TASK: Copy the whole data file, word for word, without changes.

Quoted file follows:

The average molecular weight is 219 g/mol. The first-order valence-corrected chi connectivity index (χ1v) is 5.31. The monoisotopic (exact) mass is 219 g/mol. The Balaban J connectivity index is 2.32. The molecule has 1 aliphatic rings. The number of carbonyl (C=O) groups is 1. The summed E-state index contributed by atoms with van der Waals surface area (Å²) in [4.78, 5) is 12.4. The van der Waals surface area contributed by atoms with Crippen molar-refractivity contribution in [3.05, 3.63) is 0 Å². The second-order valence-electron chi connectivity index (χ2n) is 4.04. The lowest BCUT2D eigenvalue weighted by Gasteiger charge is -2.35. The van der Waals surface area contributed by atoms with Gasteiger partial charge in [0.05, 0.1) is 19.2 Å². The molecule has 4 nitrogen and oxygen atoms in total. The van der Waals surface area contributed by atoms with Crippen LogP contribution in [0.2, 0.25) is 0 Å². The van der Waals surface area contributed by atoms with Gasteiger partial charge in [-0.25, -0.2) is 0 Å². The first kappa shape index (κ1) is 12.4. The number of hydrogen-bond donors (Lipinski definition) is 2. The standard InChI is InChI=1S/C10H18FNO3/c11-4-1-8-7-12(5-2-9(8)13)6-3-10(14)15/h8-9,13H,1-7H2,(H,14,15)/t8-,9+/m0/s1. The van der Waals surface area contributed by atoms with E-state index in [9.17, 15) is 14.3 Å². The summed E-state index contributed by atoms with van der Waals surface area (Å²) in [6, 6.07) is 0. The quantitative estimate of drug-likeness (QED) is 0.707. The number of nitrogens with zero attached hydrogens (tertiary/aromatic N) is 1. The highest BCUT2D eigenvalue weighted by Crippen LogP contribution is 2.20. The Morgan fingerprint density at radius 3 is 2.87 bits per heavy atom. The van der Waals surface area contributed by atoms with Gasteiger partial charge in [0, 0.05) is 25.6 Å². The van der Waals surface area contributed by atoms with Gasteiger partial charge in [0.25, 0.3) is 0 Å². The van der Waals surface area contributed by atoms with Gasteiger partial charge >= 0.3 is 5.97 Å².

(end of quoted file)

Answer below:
The average molecular weight is 219 g/mol. The first-order valence-corrected chi connectivity index (χ1v) is 5.31. The monoisotopic (exact) mass is 219 g/mol. The Balaban J connectivity index is 2.32. The molecule has 1 aliphatic rings. The number of carbonyl (C=O) groups is 1. The summed E-state index contributed by atoms with van der Waals surface area (Å²) in [4.78, 5) is 12.4. The van der Waals surface area contributed by atoms with Crippen molar-refractivity contribution in [3.05, 3.63) is 0 Å². The second-order valence-electron chi connectivity index (χ2n) is 4.04. The lowest BCUT2D eigenvalue weighted by Gasteiger charge is -2.35. The van der Waals surface area contributed by atoms with Gasteiger partial charge in [0.05, 0.1) is 19.2 Å². The molecule has 4 nitrogen and oxygen atoms in total. The van der Waals surface area contributed by atoms with Crippen LogP contribution in [0.2, 0.25) is 0 Å². The van der Waals surface area contributed by atoms with Gasteiger partial charge in [-0.25, -0.2) is 0 Å². The first kappa shape index (κ1) is 12.4. The number of hydrogen-bond donors (Lipinski definition) is 2. The standard InChI is InChI=1S/C10H18FNO3/c11-4-1-8-7-12(5-2-9(8)13)6-3-10(14)15/h8-9,13H,1-7H2,(H,14,15)/t8-,9+/m0/s1. The van der Waals surface area contributed by atoms with E-state index in [9.17, 15) is 14.3 Å². The summed E-state index contributed by atoms with van der Waals surface area (Å²) in [6, 6.07) is 0. The quantitative estimate of drug-likeness (QED) is 0.707. The number of nitrogens with zero attached hydrogens (tertiary/aromatic N) is 1. The highest BCUT2D eigenvalue weighted by Crippen LogP contribution is 2.20. The Morgan fingerprint density at radius 3 is 2.87 bits per heavy atom. The van der Waals surface area contributed by atoms with Gasteiger partial charge in [0, 0.05) is 25.6 Å². The van der Waals surface area contributed by atoms with Gasteiger partial charge in [0.25, 0.3) is 0 Å². The van der Waals surface area contributed by atoms with Gasteiger partial charge >= 0.3 is 5.97 Å².